Scientist Institute's featured scientist profile
Simpson surveying Guthrie Creek in Humboldt County to determine the extent of existing and restorable fish habitat. Photo by CDFW’s Dan Hansen.
Nicholas “Nick” Simpson is a senior environmental scientist (specialist) with CDFW’s Northern Region, based in Eureka. He works in the Timberland Conservation Program helping to manage natural communities on privately owned timberlands. He is responsible for ensuring that timber operations will not lead to significant or long-term negative impacts on aquatic communities. Simpson’s work includes technical support for CDFW timber staff reviewing timber harvesting plans, lake and streambed alteration agreements, threatened/endangered species consultations, incidental take permits, and habitat conservation plans. Nick is also conducting studies to evaluate the effects of timber operations such as water diversions, road construction and riparian zone management on aquatic communities.
Nick earned his Bachelor and Master of Science Degrees in freshwater fisheries and natural resources at Humboldt State University. Prior to coming to CDFW in 2013, he worked in the private and public sectors as a hydrologist and fisheries biologist, where he evaluated past and current timber harvesting effects on aquatic communities on the North Coast.
My father and grandfather introduced me to fishing and diving at a young age, and I became fascinated with all things swimming. Exploration led to questions, which ultimately formed a drive to conduct scientific evaluations. Later, as a Fisheries major at Humboldt State University, I became intrigued by the extensive network of local salmon-bearing rivers and streams on private timberlands. Under the context of historical and current logging practices, as well as recent salmonid population declines, I wanted to study the effectiveness of conservation strategies being applied in these watersheds.
A typical day may include a variety of field inspections including proposed timber harvesting plan reviews, sensitive species or lake and streambed alteration agreement consultations, or compliance/effectiveness inspections of completed projects. My day consists of meeting with foresters and other agency representatives at the closest location we can drive to with a truck, then utilizing all-terrain vehicles and hiking to access remote forest locations. Inspections help ensure that fish and amphibian habitat were delineated accurately, and appropriate riparian buffers are clearly flagged in the field. In addition, watercourse crossings are commonly evaluated to assess their appropriateness and functionality and whether reconstruction, removal or maintenance is required. The following day is usually spent writing reports to record my field observations and to support my recommendations.
The most challenging aspect of the job is balancing permit review, scientific study/research and landowner outreach. Permit review, in the form of timber harvesting plans and lake and streambed alteration agreements can be intense, especially when timber is selling at a higher price and more permits are in need of review than normal. I find it important to keep a landscape-level perspective, through research and landowner outreach to ensure conservation efforts are maximized in watersheds with critical habitat for sensitive species.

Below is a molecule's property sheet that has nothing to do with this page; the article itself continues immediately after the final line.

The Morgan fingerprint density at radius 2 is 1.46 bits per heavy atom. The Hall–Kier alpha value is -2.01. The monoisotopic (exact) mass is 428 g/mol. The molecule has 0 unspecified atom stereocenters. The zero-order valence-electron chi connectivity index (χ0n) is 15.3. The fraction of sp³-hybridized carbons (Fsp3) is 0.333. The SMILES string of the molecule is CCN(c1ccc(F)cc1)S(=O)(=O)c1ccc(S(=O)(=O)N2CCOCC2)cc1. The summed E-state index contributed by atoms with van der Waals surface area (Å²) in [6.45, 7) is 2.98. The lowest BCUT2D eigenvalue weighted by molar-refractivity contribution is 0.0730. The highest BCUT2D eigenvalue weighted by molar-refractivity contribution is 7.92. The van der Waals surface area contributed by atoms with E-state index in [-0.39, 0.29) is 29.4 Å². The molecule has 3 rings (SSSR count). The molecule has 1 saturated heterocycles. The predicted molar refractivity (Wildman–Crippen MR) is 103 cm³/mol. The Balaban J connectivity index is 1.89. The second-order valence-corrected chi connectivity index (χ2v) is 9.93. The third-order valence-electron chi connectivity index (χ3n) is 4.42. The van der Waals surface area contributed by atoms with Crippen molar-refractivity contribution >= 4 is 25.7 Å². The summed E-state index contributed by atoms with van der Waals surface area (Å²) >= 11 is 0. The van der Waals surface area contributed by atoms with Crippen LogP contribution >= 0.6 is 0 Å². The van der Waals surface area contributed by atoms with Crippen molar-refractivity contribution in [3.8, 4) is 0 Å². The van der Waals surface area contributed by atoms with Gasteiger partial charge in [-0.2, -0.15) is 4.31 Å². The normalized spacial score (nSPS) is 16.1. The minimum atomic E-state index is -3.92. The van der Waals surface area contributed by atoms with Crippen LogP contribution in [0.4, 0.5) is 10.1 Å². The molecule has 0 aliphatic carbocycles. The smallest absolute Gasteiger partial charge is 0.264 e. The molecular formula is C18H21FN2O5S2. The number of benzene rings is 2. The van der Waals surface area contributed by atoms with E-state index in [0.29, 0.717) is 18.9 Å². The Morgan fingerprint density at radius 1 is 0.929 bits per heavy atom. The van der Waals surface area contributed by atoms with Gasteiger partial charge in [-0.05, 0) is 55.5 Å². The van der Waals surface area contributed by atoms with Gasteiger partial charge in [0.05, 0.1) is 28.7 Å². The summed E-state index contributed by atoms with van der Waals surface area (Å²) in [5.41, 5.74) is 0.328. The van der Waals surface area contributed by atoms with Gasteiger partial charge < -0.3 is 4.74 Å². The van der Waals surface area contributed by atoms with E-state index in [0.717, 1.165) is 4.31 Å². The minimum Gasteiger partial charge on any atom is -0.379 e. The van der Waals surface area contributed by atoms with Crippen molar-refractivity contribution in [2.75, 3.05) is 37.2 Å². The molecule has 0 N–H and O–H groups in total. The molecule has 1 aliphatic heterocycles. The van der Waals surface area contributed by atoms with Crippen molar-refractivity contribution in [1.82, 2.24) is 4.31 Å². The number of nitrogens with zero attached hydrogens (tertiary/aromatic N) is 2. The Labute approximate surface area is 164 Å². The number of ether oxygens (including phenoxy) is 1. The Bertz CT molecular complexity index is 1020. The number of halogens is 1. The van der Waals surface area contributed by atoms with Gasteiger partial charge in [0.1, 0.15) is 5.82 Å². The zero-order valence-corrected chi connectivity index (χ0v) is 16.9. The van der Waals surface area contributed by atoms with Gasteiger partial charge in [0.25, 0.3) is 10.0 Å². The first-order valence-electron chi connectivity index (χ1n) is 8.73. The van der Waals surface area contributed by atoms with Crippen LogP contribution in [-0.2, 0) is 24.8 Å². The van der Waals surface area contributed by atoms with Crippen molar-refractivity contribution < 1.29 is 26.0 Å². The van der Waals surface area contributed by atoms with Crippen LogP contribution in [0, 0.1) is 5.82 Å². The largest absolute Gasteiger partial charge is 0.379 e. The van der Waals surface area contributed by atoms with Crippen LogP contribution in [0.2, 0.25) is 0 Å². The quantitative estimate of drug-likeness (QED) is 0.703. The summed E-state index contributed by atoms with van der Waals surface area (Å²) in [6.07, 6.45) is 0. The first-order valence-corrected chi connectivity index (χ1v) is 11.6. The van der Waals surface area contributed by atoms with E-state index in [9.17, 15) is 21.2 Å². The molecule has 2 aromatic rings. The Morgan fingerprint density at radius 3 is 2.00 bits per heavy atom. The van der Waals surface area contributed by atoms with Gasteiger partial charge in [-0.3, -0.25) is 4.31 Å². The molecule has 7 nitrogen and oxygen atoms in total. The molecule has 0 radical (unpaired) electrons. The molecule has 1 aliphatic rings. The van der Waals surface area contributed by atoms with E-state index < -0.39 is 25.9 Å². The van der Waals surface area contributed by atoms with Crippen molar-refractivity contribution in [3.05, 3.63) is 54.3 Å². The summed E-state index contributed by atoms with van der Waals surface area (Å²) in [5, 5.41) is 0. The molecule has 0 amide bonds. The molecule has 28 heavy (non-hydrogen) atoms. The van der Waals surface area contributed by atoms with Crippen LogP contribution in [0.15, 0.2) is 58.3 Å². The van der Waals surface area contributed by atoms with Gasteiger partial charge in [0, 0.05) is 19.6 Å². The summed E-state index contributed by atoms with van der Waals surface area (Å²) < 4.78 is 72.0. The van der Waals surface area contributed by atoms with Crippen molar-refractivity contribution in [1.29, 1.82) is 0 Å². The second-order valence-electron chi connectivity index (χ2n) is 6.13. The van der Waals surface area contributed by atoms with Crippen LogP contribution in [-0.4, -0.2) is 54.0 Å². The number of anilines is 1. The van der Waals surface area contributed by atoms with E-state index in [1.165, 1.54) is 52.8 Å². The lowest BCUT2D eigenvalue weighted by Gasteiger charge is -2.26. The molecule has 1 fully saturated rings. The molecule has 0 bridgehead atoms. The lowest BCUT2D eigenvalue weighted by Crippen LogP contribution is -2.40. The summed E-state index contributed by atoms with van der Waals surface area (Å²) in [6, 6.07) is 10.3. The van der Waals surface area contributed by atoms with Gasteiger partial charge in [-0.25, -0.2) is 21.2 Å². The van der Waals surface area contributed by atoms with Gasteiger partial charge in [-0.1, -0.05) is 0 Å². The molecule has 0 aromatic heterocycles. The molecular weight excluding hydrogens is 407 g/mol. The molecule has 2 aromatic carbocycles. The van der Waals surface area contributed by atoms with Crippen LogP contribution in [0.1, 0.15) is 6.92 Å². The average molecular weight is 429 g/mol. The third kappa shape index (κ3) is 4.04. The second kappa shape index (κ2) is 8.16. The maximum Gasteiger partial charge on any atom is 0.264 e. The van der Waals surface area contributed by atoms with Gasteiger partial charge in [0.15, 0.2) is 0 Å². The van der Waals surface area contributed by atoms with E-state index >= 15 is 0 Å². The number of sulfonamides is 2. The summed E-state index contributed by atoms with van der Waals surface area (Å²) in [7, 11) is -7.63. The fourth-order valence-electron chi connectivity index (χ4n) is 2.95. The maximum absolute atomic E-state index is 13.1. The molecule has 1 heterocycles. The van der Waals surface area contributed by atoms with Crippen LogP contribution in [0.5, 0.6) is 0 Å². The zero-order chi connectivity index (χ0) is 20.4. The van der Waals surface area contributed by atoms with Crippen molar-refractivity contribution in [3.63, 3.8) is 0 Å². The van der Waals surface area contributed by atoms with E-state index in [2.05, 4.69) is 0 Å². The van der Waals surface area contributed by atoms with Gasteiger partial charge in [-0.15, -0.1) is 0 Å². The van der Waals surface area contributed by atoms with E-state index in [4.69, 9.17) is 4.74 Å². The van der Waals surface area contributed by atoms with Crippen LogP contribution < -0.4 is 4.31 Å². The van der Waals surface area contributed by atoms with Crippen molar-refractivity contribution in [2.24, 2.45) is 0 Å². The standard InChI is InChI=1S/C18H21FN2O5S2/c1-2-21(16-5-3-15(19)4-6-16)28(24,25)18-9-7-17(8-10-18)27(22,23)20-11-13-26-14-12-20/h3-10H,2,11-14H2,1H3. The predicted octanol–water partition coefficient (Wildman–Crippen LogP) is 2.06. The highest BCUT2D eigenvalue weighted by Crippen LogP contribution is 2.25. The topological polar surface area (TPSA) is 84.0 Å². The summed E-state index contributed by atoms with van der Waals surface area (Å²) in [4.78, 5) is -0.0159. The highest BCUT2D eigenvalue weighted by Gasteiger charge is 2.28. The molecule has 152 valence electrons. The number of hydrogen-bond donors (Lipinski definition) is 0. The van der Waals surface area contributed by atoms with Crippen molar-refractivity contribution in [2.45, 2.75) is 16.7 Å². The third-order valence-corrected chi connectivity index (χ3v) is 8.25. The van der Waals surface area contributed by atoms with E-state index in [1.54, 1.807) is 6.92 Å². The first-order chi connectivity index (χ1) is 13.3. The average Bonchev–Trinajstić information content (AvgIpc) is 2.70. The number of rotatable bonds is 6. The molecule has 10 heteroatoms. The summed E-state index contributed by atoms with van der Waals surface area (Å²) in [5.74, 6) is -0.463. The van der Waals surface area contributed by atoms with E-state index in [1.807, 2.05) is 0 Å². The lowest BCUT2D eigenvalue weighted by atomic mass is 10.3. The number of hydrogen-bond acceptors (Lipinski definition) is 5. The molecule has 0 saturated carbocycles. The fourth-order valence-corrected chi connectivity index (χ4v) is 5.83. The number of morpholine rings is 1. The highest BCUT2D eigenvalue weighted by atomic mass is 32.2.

I recently completed a pilot study evaluating the effects of water diversion on macroinvertebrates in headwater streams. It was a great experience to generate a scientific study to support protective measures used in Lake and Streambed Alteration Agreements. The project also ended up winning the “Early Career Scientist Best Poster” award at the 2017 CDFW science symposium.
I have also been involved with reviewing multiple logging road crossings and fish barrier projects, which, after execution, have ultimately allowed fish access to formerly blocked habitat. It is always rewarding to facilitate the expansion of salmon range and the restoration of habitat.
My favorite species is Coho salmon. Coho’s life history includes a juvenile winter rearing period, which makes this species highly susceptible to logging impacts such as increases in turbidity and sedimentation. Any recent Coho reoccupation of formerly unoccupied habitats (usually after barrier removal, or stream quality restoration) is the ultimate indicator of the effectiveness of forest conservation and restoration efforts. However, we are still learning about the dynamic aspects of streams and salmon, such as juvenile winter rearing and stream limiting factors.
Our website is regularly updated, and is a great resource for those who want to know more about the Timberland Conservation Program. It is located at www.wildlife.ca.gov/conservation/timber.
Large woody debris (LWD) is an important stream component for Coho salmon (Oncorhynchus kisutch). In a recent analysis, we found that 73 percent of Humboldt County Coho streams are depleted in LWD due to historical “stream cleaning” (log harvesting from streams) and past logging practices. It would be great to develop a model to assess the best restoration strategies based on stream channel type and condition.
I would consider gaining experience in the field you are interested in as early and often as possible. A common misconception in college is that you go to school for four years, graduate, and then obtain your dream job right away. In reality, employers are looking for someone with experience, in addition to the basic academic knowledge. It is worth putting in the time as a seasonal technician or volunteer while in school to gain that valuable experience.
CDFW Photos. Top Photo: Simpson performing a survey of a tributary to Big River in Mendocino County. It was determined that the waterfall was not a barrier to adult steelhead. Photo by CDFW's Jon Hendrix.
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